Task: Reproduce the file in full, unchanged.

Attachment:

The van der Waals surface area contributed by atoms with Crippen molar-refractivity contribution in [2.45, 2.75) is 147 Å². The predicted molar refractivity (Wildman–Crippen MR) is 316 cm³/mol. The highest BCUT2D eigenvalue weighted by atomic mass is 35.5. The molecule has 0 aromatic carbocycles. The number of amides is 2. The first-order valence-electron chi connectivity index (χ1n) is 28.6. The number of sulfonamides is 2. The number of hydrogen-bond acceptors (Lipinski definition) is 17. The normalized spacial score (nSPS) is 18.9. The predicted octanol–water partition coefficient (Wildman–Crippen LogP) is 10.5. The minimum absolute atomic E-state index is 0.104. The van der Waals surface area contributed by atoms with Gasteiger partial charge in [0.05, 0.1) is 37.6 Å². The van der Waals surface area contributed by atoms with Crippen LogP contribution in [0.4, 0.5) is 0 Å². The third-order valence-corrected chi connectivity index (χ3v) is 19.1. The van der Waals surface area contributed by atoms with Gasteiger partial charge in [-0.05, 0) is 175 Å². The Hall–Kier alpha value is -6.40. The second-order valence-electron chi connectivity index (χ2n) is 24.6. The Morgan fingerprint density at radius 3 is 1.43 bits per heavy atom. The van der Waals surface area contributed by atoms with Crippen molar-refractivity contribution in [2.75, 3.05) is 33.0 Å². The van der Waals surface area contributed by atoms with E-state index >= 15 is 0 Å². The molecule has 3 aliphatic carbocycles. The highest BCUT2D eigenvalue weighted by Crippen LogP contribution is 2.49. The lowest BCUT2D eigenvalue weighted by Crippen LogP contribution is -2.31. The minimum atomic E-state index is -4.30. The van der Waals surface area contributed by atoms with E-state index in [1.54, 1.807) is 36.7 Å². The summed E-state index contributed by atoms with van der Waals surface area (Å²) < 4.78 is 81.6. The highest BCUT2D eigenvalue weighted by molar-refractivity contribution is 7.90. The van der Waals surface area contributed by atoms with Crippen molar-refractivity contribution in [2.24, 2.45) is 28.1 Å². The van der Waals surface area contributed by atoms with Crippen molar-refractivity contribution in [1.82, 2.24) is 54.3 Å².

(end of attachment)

The van der Waals surface area contributed by atoms with Crippen molar-refractivity contribution in [2.45, 2.75) is 147 Å². The predicted molar refractivity (Wildman–Crippen MR) is 316 cm³/mol. The highest BCUT2D eigenvalue weighted by atomic mass is 35.5. The molecule has 0 aromatic carbocycles. The number of amides is 2. The first-order valence-electron chi connectivity index (χ1n) is 28.6. The number of sulfonamides is 2. The number of hydrogen-bond acceptors (Lipinski definition) is 17. The normalized spacial score (nSPS) is 18.9. The predicted octanol–water partition coefficient (Wildman–Crippen LogP) is 10.5. The minimum absolute atomic E-state index is 0.104. The van der Waals surface area contributed by atoms with Gasteiger partial charge in [0.05, 0.1) is 37.6 Å². The van der Waals surface area contributed by atoms with Crippen LogP contribution in [0.4, 0.5) is 0 Å². The third-order valence-corrected chi connectivity index (χ3v) is 19.1. The van der Waals surface area contributed by atoms with Gasteiger partial charge in [-0.05, 0) is 175 Å². The Hall–Kier alpha value is -6.40. The second-order valence-electron chi connectivity index (χ2n) is 24.6. The Morgan fingerprint density at radius 3 is 1.43 bits per heavy atom. The van der Waals surface area contributed by atoms with Crippen molar-refractivity contribution in [2.75, 3.05) is 33.0 Å². The van der Waals surface area contributed by atoms with E-state index >= 15 is 0 Å². The molecule has 3 aliphatic carbocycles. The highest BCUT2D eigenvalue weighted by Crippen LogP contribution is 2.49. The lowest BCUT2D eigenvalue weighted by Crippen LogP contribution is -2.31. The minimum atomic E-state index is -4.30. The van der Waals surface area contributed by atoms with E-state index in [1.54, 1.807) is 36.7 Å². The summed E-state index contributed by atoms with van der Waals surface area (Å²) < 4.78 is 81.6. The highest BCUT2D eigenvalue weighted by molar-refractivity contribution is 7.90. The van der Waals surface area contributed by atoms with Crippen molar-refractivity contribution in [2.24, 2.45) is 28.1 Å². The van der Waals surface area contributed by atoms with Crippen molar-refractivity contribution in [1.82, 2.24) is 54.3 Å².